Mark died from multiple skull fractures, with no injuries to his limbs .He used no protective reflexes to protect his head, which is normal in a fall. In 2008, I commissioned Injury Biomechanics experts to examine the way in which he fell. Richard Wassersug, Professor of Anatomy and Neurobiology concluded that: “Given Mark’s injuries, the two most likely explanations are that he was backed into the railing and pushed over, or that he was not conscious, and was dropped over the railing.” The Met response to the experts’ findings; “We do not consider biomechanics to be of assistance in this particular investigation.”(DS V Rae)  I was told that I would never know how my son was killed.

December 2009, I put Mark’s case before Anne Milton MP for Guildford, who passed it to the Home Secretary, Commissioner of the Met and the Attorney General’s Office. In July 2010 I submitted ‘Flaws in the Met Police investigation into Mark Blanco’s Death’ to the CPS (Crown Prosecution Service). May 2011: “CPS London has decided there is insufficient evidence to charge any individual with either murder or manslaughter in relation to the tragic death of Mark Blanco in December 2006.” Given the quality of the initial police investigation, crucial evidence was lost or not taken into account. Was this a case of incompetence, celebrity privilege and/or corruption?

Following consultation with the legal team, I compiled a further dossier, submitted to the IPCC (Independent Police Complaints Commission) in July 2011. I understand that work on this is in progress.


Thank you

Sheila Blanco

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To mark the Closing Ceremony, today, dear readers, I present to you a guest post by Michael Keith, the former leader of Tower Hamlets Council who is now a professor specialising in migration studies at Merton College, Oxford.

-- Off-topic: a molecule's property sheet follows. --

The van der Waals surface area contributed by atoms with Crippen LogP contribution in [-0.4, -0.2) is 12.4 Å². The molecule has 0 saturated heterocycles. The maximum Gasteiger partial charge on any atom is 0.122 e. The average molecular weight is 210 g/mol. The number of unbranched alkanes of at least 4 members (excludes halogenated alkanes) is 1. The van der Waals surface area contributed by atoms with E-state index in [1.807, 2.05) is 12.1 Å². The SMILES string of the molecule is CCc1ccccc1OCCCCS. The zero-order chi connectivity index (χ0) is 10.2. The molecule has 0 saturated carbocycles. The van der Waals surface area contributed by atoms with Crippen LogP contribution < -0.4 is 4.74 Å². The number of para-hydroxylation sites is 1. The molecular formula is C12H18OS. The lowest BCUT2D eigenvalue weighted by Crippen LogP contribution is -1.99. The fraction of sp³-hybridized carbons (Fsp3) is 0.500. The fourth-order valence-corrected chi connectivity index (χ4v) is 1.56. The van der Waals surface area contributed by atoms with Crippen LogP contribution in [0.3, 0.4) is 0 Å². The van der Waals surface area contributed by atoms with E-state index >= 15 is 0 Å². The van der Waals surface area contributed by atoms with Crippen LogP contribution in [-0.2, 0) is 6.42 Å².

His post is a follow up to my piece here last month (The Tower Hamlets population boom: is it all bad?) on the early results of the 2011 Census data. Michael wrote to me with some comments and he agreed it could be used as a separate piece:

I was impressed by the points in the blog post but also thought people might want to think about the following:

A few points to note about the recent release of the first results of the 2011 Census for Tower Hamlets.

1. If the first run ONS data is correct in suggesting LBTH population in 2011 is approximately 254, 000 from a figure of 201, 000 in 2001 then this returns the population numbers in the borough to roughly the level it was in 1950.  If you look at the following consolidated table for Tower Hamlets population trends longer term it highlights that from 1800 to 1900 the area that we now call Tower Hamlets had a population that grew to approximately 600, 000 people.  The story of the 20th century for the borough was a story of population decline until the upturn of the 1980s, amplified in the property market of the 1990s and 2000s.



Tower Hamlets population data 1800-2001. Source: University of Portsmouth – A Vision of Britain

2. A major social policy concern of 1945-1980 was of central and local government – in the east end itself as well as out of it – focused on the depopulation of inner London, prompting much worry about how repopulation might be promoted.  The story of blitz damage and both the good and the awful exercises in ‘slum clearance’ witnessed post war is one part of this background but it is worth noting that the greatest population falls in the borough happened in the period 1900 to 1940 long before the Second World War.

3. Part of the tale revealed by the census is a major success story of promoting the east end of London where quite clearly a lot of people want to live now.  We might want to think for a moment about the fact that while in most of the 20th century a lot of East Enders were very keen to move out of the borough and not too many wanted to move in; in the last two decades Tower Hamlets has become a very desirable and popular part of London in which to live.

4. Equally, part of the story not told by the census is the mixed record of good lessons and bad lessons about how to rebuild, reshape and regenerate London.  There are plenty of good and bad examples of this in the borough – cases of gated communities with complete exclusion of the ‘have nots’, other places where new and old communities are brought together through sensitive architecture and smart planning (yes there are examples of ‘smart’ planning in the borough just as there examples of awful planning – we just tend not to notice the former so often or so easily).